• To describe the implementation of a technique to trim the excess length of a central venous catheter via a process of endovascular snaring without exposing or changing the device. We report on the outcome of this technique in 3 patients. The technique was successful in two cases and successful with a modification in the remaining case. The technique is useful to salvage an implanted venous access device. It appears to be less invasive with reduced procedure time and less patient discomfort than other techniques.
  • We retrospectively evaluated the usefulness of both arterial and venous access with the pull-through technique in endovascular treatment of totally occluded Brescia-Cimino fistulas. We treated 26 patients (17 men, 9 women; age range 43-82 years, mean age 66 years) with occluded Brescia-Cimino fistulas. First, the occluded segment was traversed from the antegrade brachial arterial access using a microcatheter-guidewire system. Second, the vein was retrogradely punctured after confirmation of all diseased segments, and a 0.014- or 0.016-inch guidewire was pulled through the venous access when the occluded segment was long. All interventions including thrombolysis, thromboaspiration, angioplasty, and stent placement were performedmore » via the venous access. The occlusion was successfully crossed via the brachial arterial access in 23 patients (88%). In 2 patients it was done from the venous approach. In the remaining patient it was not possible to traverse the occluded segment. The pull-through technique was successful in all 19 attempts. Clinical success was achieved in 96%, the primary patency rates at 6, 12, and 18 months were 83%, 78%, and 69%, the primary assisted patency rates were 92%, 92%, and 72%, and the secondary patency rates were 92%, 92%, and 92%, respectively. Minor complications in 5 patients included venous perforation in 2 (8%), venous rupture in 1 (4%), and regional hematoma in 2 (8%). Our study suggests that endovascular treatments with both arterial and venous access using the pull-through technique are highly effective in restoring function in totally occluded Brescia-Cimino fistulas.« less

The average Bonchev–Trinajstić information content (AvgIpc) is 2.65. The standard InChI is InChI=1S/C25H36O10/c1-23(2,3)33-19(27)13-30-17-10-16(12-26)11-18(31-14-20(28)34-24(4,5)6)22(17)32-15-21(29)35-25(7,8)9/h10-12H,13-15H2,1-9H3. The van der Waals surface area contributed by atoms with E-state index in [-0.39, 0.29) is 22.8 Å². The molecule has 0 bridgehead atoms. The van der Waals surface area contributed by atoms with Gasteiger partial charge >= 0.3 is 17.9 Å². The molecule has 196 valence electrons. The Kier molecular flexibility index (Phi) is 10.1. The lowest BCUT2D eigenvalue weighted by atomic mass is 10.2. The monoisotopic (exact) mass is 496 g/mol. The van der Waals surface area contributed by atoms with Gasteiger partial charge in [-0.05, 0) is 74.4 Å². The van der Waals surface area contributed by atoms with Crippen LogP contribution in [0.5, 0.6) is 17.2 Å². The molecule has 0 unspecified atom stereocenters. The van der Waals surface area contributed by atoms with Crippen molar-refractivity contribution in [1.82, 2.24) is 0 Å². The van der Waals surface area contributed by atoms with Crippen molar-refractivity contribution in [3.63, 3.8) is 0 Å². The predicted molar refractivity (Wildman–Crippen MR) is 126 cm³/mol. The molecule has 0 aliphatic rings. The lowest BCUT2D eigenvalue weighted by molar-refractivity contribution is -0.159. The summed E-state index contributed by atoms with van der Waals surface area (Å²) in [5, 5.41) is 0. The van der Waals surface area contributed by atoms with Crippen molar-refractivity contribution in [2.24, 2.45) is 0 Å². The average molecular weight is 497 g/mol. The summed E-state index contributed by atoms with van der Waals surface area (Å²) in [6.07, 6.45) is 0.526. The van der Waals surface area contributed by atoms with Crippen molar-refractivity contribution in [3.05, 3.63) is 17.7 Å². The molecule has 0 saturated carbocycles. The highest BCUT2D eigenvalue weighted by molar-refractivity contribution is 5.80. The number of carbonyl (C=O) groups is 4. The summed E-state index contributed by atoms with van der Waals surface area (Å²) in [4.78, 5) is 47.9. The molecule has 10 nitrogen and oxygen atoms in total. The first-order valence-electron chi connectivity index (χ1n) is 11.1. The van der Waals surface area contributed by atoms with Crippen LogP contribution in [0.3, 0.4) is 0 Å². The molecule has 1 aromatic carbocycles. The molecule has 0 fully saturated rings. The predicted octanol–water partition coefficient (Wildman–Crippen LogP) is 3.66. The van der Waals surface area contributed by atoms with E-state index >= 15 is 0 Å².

• Purpose: We describe the technique, efficacy, and complications of fluoroscopy-guided implantation of a central venous access device using a peripherally accessed system (PAS) port via the forearm. Methods: Beginning in July 1994, 105 central venous access devices were implanted in 104 patients for the long-term infusion of antibiotics or antineoplasmic agents, blood products, or parenteral nutrition. The devices was inserted under fluoroscopic guidance with real-time venography from a peripheral route. Results: All ports were successfully implanted. There were no procedure-related complications. No thrombosis or local infection was observed; however, in six patients catheter-related phlebitis occurred. Conclusion: Fluoroscopy-guided implantation of amore » central venous access device using a PAS port via the forearm is safe and efficacious, and injection of contrast medium through a peripheral IV catheter before introduction of the catheter helps to avoid catheter-related phlebitis.« less
  • To compare the rates of central venous stenosis in patients undergoing hemodialysis who underwent disruption of fibrin sheath with percutaneous transluminal angioplasty balloons and those who underwent over-the-wire catheter exchange. This study is a retrospective review of 209 percutaneous transluminal angioplasty balloon disruption and 1304 over-the-wire catheter exchange procedures performed in 753 patients. Approval from the Human Investigations Committee was obtained for this study. Up to 10-year follow-up was performed. A {chi}{sup 2} test was used to compare the rates of central venous stenosis after balloon disruption versus catheter exchange. A t-test was used to compare time to central venousmore » stenosis development. Of the 753 patients in the study, 127 patients underwent balloon disruption of fibrin sheath and 626 had catheter exchange. Within the balloon disruption group, 18 (14.2%) of 127 patients subsequently developed central venous stenosis, compared with 44 (7.0%) of 626 in the catheter exchange group (P < 0.01, {chi}{sup 2} test). Time to central venous stenosis development was approximately 3 years in both groups and not significantly different (1371 and 1010 days, P = 0.20). A total of 25.2% of patients in the balloon disruption group had four or more subsequent catheter exchanges, versus 12.6% in the catheter exchange group (P < 0.01, {chi}{sup 2} test). In conclusions, there is a possible association between percutaneous transluminal angioplasty balloon disruption of fibrin sheath and late-onset central venous stenosis. Because venography was not routinely performed in catheter exchange patients, future randomized studies are necessary to confirm these findings.« less